Dutch police are to begin using drones to help solve crimes and monitor crowd behaviour this year.
‘The question is not if we are going to use drones but when,’ spokesman Casper Steenstra-Praamsma told broadcaster Nos at the weekend.
Drones – small, unmanned aircraft – can be used to observe hostage situations, record crime scenes and observe crowds and demonstrations without the use of expensive police helicopters, Steenstra-Praamsma said.
The first 15 police drone pilots are expected to complete their training in the next few months.
Privacy expert and lawyer Martin Hemmer told Nos that the police will have to have a specific reason to send out a drone, such as to track a suspect or in response to a threat to public order.
They will also have to make it clear to event organisers if drones are being used to monitor visitors, he said.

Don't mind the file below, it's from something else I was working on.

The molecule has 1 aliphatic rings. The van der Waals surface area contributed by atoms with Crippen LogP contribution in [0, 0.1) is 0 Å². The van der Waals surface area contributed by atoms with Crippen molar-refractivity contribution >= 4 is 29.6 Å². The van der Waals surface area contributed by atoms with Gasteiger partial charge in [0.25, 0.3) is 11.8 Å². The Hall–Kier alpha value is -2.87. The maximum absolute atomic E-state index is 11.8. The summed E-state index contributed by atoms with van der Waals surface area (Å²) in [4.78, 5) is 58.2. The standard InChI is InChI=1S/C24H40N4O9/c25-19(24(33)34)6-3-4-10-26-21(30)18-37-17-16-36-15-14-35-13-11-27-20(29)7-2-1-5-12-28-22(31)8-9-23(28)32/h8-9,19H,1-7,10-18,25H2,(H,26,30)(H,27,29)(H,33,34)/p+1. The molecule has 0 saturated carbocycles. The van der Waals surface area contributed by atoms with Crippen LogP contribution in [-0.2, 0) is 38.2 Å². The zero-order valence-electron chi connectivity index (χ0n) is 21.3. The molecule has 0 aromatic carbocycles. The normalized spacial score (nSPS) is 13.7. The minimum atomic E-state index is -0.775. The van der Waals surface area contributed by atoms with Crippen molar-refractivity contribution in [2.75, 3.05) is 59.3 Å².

‘Their use must be proportional,’ he said. ‘The interests of people who are not being investigated must also be taken into account. They must also make sure that the use of drones has as little impact on ordinary people as possible.’
New rules governing the use of drones came into effect at the end of 2015. A mini drone is not allowed to fly higher than 50 metres or 100 metres from the controller.
Drones will also have to keep a distance of 50 metres from people, buildings and other unmanned aircraft. Nor can drones be flown within five kilometres of airports.
The Dutch association of professional drone users estimates there are some 100,000 of the unmanned flying machines in the Netherlands.
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